Heat at Code Red

City declares emergency for year's hottest week yet

Large parts of U.S. are stifling under a mass of hot air


James Williams was looking for relief. A deep drink of water. A seat in the shade. A towel to wipe the sweat from his brow.

The homeless man, whose shirt was damp with perspiration, said he was grateful for the bottle of water he got from an outreach worker who found him resting in the shade outside St. Vincent de Paul Roman Catholic Church in downtown Baltimore.

"It's the terriblest day of my life," said Williams, 50, who was aided by Health Care for the Homeless of Baltimore. "The heat just makes everything that much harder."

Scores of other people sought temporary reprieve at 10 air-conditioned "cooling centers" scattered across the city as the region braced for the hottest week of the year.

Weather forecasters say they expect temperatures to hover in the high 90s today, and the lower 90s through Friday. The record for today's date at Baltimore-Washington International Thurgood Marshall Airport is 102 degrees, a mark that has stood since 1887. The forecast high is 99.

Yesterday, BWI reported a high of 98 about 3 p.m., three degrees shy of the 1988 record of 101.

The heat crisis prompted officials in the city, where temperatures tend to be higher than in the suburbs and more people live without air conditioning or cooling fans, to declare a "code red heat alert," a state of emergency preparedness, that will also be in effect today.

State health officials also issued a "hot weather advisory" yesterday in hopes of preventing medical emergencies and heat-related deaths.

"I cannot emphasize enough the importance of checking on your elderly relatives, friends and neighbors," said Maryland Health Secretary S. Anthony McCann in a written release announcing the advisory yesterday. "You never know when they may be in distress."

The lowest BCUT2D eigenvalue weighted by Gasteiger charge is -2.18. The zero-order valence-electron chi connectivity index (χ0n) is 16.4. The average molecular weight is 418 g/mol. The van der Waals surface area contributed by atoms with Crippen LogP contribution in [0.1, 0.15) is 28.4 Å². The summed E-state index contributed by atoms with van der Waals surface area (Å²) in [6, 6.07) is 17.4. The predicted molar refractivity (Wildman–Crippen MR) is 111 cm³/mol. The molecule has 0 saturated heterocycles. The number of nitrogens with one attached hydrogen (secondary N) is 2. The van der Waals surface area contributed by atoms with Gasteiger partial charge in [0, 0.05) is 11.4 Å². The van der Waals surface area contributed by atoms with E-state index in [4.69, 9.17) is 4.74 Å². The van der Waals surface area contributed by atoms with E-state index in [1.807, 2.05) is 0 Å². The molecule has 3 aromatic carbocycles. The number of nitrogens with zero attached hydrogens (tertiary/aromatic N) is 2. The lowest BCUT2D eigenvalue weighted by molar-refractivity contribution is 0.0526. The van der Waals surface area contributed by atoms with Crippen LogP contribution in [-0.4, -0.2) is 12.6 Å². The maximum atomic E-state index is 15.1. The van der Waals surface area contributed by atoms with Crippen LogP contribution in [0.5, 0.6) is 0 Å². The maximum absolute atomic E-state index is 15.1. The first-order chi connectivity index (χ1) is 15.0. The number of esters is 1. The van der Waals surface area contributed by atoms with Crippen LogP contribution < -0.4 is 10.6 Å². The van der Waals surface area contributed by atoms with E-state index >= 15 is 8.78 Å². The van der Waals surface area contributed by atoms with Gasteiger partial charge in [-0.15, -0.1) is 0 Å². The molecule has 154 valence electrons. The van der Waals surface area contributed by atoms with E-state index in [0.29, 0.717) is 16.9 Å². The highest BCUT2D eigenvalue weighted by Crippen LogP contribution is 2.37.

Individuals particularly vulnerable to the effects of hot, humid conditions include elderly adults, young children and people who are overweight, have heart disease, diabetes or other chronic health problems, McCann said.

He advised residents to drink plenty of liquids and to wear loose-fitting, light-colored clothing as a precaution against heat stoke or heat exhaustion.

Since June six heat-related deaths have been reported in the state - one each in Baltimore City, and Harford, Montgomery, Prince George's, Somerset and Worcester counties, according to the Department of Health and Mental Hygiene.

Details of the deaths were not made available yesterday.

Baltimore Health Commissioner Dr. Joshua M. Sharfstein said he was especially worried about elderly residents who might not have regular contact with family and friends.

He said the city is tracking heat-related calls for ambulances in an effort to gauge whether its outreach work is adequate. Baltimore officials have opened a number of cooling centers and are making telephone calls to shut-in residents.

"The concern is that people will get trapped in stifling apartments and suffer injuries or death," Sharfstein said. "Some people just need help when it gets this hot."

Officials in other jurisdictions responded to the heat by opening senior centers to the public or by encouraging residents to seek temporary relief at public libraries, which are air conditioned.

A spokesman for the Baltimore County Fire Department said it had received several calls yesterday from people having difficulty breathing because of the heat - generally elderly people who were taken by ambulance to the nearest hospital for treatment.

By 3 p.m. yesterday, Baltimore County officials announced the opening of three cooling centers at existing senior facilities, one each in Essex, Lansdowne and Parkville.

In Carroll County, officials said they wanted to invite anyone suffering from the heat to the jurisdiction's five facilities for the elderly.

"Anyone is welcome there," said Vivian D. Laxton, Carroll County's chief spokeswoman.

Officials in Anne Arundel and Howard counties said they had yet to open cooling centers but were monitoring the situation.

Baltimore City officials also announced yesterday that trash collection will begin at 6 a.m. this week.

Weather forecasters blamed the region's heat wave on a polar jet stream that has retreated north above the Canadian border. That has allowed a huge mass of warm air to settle in across the continental United States, where it has been heating up under a strong midsummer sun.

"You can look pretty much from coast to coast, and high temperatures in the 90s are going to be common," meteorologist Jeff Warner of the Penn State Weather Communications Group said yesterday. "Some areas will exceed triple digits."

With many summer heat waves, he said, "one section will be particularly hot while other places are relatively cool. This is a fairly large area that's covered by the hot air. There's no major dips in the jet [stream] to bring any cool air south."

That was changing yesterday, but it might bring less relief than Marylanders would like.

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